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ReelTalk Movie Reviews
Leaving Las Vegas
by John P. McCarthy

The slogan from those television commercials touting Las Vegas has it right as far as this sequel goes: "What happens in Vegas, stays in Vegas." The glitzy charm and pilfering attitude that gave Steven Soderbergh's remake of Ocean's Eleven its appeal doesn't travel especially well, which isn't to imply it was very intricate or fragile.

The nouveau Rat Packers high tail it to Europe and new characters are added to the road show roster. Rather than offering a compact plot, Soderbergh brings viewers under the celebrity tent and asks them to pretend they're Hollywood insiders. The experience is like being part of the live audience at a celebrity poker match or a bystander at a wrap party. You've been invited to prop up the A-listers with your comparative lack of glamour and showbiz cred.

Not all moviegoers want in. To get the latest scoop they can flip on "Access Hollywood" and catch the endless stream of reports about George, Brad, Julia, and Matt cavorting in Europa. I, for one, will take the cheap thrill of watching the gang line up in front of a gaudy Vegas hotel with a colorful fountain dancing to the strains of Debussy. The way Soderbergh panned down that line of disparate con men at the end of Eleven was a gas. It evoked a combination of classic Hollywood staginess and new-Vegas flash, while punctuating an entertaining heist story.

Flashy but not well thought out, Ocean's Twelve offers a second-order type of voyeuristic pleasure. Screenwriter George Nolfi forces an unnecessarily elaborate storyline without delivering a big payoff. With their continental looks and accents, Catherine Zeta-Jones and Vincent Cassell increase the glitz quotient slightly. If only the script were up to the job.

Their first mark, casino owner Terry Benedict (Andy Garcia), tracks each member down, threatening to kill them if he doesn't get his money back in two weeks, plus interest. That's roughly $19 million apiece. Danny (George Clooney) and Tess (Julia Roberts) are living in suburban Connecticut, while Rusty (Brad Pitt) is running a hiply unprofitable hotel in Los Angeles.

We learn Rusty abruptly ended a relationship with Zeta-Jones's comely Europol agent (who knew red leather jumpsuits were in their budget?) and when the eleven venture to Europe, she's on their tails. To raise seed money, they attempt a quick job in Amsterdam but are beaten to the pinch by a super-wealthy, aristocratic thief called "The Night Fox" (Cassell). He proposes a challenge: first to steal a Faberge egg on display in Rome, wins. He'll pay their collective debt to Benedict; they'll admit he's the world's best thief.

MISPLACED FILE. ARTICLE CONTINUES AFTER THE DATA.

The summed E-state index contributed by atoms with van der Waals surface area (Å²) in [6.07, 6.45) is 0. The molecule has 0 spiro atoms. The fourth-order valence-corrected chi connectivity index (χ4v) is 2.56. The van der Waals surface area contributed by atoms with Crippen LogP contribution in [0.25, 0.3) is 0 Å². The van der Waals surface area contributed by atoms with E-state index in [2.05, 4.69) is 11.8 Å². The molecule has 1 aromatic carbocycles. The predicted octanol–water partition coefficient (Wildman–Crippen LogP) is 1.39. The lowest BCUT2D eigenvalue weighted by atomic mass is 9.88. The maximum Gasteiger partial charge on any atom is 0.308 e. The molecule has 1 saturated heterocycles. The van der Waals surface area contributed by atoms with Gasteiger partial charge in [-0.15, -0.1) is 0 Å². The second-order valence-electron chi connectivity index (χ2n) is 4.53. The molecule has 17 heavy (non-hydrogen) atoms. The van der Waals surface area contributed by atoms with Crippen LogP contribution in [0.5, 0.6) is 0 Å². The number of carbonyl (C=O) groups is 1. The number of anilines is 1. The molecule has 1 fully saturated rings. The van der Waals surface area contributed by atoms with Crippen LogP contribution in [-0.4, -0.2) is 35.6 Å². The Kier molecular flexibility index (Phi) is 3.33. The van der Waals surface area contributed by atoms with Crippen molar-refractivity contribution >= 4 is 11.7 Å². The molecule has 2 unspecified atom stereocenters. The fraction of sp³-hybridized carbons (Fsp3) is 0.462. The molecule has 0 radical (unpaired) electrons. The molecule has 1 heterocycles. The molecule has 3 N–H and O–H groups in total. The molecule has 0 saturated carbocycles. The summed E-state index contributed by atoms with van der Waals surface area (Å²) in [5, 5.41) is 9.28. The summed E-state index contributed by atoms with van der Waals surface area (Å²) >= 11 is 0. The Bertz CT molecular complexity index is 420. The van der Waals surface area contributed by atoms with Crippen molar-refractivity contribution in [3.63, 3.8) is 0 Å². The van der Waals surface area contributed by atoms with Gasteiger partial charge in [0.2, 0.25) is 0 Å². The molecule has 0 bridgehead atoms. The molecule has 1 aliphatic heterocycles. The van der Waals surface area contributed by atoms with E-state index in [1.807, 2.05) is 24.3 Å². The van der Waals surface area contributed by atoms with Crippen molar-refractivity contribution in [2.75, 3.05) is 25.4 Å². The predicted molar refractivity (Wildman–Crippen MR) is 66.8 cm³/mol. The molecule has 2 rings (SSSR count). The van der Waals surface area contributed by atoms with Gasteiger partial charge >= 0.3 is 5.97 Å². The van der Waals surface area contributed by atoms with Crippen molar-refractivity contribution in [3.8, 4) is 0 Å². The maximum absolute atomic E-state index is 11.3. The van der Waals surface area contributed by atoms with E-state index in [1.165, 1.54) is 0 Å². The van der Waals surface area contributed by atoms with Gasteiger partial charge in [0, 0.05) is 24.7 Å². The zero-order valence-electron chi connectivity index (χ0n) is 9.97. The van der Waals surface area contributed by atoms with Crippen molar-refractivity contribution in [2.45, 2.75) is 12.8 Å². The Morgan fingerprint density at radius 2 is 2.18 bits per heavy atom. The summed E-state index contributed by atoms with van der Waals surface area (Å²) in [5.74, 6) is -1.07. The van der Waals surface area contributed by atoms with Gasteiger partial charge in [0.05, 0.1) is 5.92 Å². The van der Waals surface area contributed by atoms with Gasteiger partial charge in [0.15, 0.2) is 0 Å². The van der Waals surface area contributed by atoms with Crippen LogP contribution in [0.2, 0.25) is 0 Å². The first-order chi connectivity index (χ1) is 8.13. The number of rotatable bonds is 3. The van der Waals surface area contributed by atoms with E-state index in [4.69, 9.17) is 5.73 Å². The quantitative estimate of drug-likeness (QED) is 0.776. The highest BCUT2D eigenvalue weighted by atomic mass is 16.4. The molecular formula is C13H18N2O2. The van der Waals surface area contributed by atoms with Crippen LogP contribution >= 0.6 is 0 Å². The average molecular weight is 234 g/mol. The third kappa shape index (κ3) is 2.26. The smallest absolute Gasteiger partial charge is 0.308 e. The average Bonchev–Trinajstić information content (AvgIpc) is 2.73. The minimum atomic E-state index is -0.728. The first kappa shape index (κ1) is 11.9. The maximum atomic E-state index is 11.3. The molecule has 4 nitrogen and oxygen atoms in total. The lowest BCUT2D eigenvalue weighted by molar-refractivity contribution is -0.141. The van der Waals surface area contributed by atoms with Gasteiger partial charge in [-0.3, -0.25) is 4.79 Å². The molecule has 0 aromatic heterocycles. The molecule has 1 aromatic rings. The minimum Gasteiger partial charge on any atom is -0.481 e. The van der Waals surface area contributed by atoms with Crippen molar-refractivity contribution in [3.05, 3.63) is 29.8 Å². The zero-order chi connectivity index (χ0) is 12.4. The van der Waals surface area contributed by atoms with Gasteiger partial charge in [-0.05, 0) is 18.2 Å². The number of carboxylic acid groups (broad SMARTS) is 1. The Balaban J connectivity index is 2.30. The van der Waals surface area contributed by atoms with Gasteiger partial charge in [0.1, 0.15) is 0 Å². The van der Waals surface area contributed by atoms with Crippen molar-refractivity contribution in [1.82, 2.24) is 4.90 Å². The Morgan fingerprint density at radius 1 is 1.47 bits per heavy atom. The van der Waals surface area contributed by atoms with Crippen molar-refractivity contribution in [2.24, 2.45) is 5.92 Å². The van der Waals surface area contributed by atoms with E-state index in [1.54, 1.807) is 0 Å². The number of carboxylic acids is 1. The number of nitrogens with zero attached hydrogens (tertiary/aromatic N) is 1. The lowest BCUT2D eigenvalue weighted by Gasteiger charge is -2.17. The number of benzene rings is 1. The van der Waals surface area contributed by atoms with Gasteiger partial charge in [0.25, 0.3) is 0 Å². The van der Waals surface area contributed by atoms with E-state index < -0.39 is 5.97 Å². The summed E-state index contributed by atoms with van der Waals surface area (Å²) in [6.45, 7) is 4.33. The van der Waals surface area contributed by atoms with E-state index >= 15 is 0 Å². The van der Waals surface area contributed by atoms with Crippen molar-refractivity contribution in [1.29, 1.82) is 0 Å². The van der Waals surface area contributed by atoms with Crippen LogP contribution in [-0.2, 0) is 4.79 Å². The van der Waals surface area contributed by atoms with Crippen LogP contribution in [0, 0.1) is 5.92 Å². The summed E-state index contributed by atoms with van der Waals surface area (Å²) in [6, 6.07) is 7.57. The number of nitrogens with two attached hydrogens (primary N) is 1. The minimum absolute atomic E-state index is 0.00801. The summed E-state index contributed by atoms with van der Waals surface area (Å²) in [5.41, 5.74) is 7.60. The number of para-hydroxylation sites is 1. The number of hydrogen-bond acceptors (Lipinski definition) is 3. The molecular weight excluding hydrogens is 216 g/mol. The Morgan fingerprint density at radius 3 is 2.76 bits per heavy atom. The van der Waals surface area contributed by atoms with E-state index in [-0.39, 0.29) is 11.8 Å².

Benedict is never a real threat and a couple of parental deus ex machina ultimately pluck the gang out of hot water. By default, Linus (Matt Damon) assumes a leadership role, devising a desperate, last-ditch plan whereby Tess poses as Julia Roberts. This gimmick brings self-reference in the movies to a new high or a new low, depending on whether you can respect yourself for enjoying it. In cameos, a strung out Topher Grace disparages his performance in the upcoming movie In Good Company and Bruce Willis makes the Roberts-as-Roberts gag seem like an episode of "Punk'd."

Bernie Mac fans will be disappointed, since he spends most of the movie in a jail cell. More Eddie Izzard, as a tech whiz, and Cherry Jones, as a federal agent, would certainly have been preferable to the preposterous scene in which Cassell's cat burglar dances through infrared motion sensors guarding the prize.

Soderbergh has better stylistic tricks up his sleeve than that misguided display, though he fails to take even a tourist's pleasure in the European locations. Has he been corrupted by the lifestyle of his cast?  Ocean's Eleven was about posing, albeit posing for an exciting criminal purpose. There's not much vig in this cutesy reunion, which smacks of being an excuse for the actors to hang out at Clooney's villa on Lake Como. We all need a European holiday now and then. Only movie stars like these can afford frequent jaunts, and afford to make so-so pictures.

(Released by Warner Bros. and rated "PG-13" for language.) 

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